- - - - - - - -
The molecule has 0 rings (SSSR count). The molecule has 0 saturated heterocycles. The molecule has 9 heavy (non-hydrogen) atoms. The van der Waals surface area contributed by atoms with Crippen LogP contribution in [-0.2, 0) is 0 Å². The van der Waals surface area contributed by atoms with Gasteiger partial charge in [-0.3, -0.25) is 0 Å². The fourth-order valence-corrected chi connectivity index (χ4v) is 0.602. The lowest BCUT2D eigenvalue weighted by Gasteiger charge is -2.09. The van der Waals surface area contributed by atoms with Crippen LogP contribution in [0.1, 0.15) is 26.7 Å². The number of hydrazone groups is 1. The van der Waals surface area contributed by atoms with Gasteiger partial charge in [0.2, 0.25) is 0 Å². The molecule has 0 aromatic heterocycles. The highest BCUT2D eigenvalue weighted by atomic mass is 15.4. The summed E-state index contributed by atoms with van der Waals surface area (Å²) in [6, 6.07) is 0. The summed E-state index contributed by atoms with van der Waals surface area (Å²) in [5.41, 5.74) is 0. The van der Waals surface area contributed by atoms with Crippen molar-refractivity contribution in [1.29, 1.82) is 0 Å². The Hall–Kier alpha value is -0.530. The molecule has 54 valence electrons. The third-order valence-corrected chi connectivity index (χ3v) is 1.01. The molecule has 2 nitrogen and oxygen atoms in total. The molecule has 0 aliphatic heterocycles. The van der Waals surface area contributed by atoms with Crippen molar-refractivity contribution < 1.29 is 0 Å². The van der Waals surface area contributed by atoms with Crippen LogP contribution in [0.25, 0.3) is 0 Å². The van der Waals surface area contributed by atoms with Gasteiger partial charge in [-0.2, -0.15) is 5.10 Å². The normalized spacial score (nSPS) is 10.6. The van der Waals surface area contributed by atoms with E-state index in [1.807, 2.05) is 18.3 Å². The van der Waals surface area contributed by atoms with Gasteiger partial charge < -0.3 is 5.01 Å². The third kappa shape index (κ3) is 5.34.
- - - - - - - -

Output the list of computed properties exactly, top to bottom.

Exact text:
The molecule has 0 rings (SSSR count). The molecule has 0 saturated heterocycles. The molecule has 9 heavy (non-hydrogen) atoms. The van der Waals surface area contributed by atoms with Crippen LogP contribution in [-0.2, 0) is 0 Å². The van der Waals surface area contributed by atoms with Gasteiger partial charge in [-0.3, -0.25) is 0 Å². The fourth-order valence-corrected chi connectivity index (χ4v) is 0.602. The lowest BCUT2D eigenvalue weighted by Gasteiger charge is -2.09. The van der Waals surface area contributed by atoms with Crippen LogP contribution in [0.1, 0.15) is 26.7 Å². The number of hydrazone groups is 1. The van der Waals surface area contributed by atoms with Gasteiger partial charge in [0.2, 0.25) is 0 Å². The molecule has 0 aromatic heterocycles. The highest BCUT2D eigenvalue weighted by atomic mass is 15.4. The summed E-state index contributed by atoms with van der Waals surface area (Å²) in [6, 6.07) is 0. The summed E-state index contributed by atoms with van der Waals surface area (Å²) in [5.41, 5.74) is 0. The van der Waals surface area contributed by atoms with Crippen molar-refractivity contribution in [1.29, 1.82) is 0 Å². The Hall–Kier alpha value is -0.530. The molecule has 54 valence electrons. The third-order valence-corrected chi connectivity index (χ3v) is 1.01. The molecule has 2 nitrogen and oxygen atoms in total. The molecule has 0 aliphatic heterocycles. The van der Waals surface area contributed by atoms with Crippen molar-refractivity contribution < 1.29 is 0 Å². The van der Waals surface area contributed by atoms with Crippen LogP contribution in [0.25, 0.3) is 0 Å². The van der Waals surface area contributed by atoms with Gasteiger partial charge in [-0.2, -0.15) is 5.10 Å². The normalized spacial score (nSPS) is 10.6. The van der Waals surface area contributed by atoms with E-state index in [1.807, 2.05) is 18.3 Å². The van der Waals surface area contributed by atoms with Gasteiger partial charge < -0.3 is 5.01 Å². The third kappa shape index (κ3) is 5.34.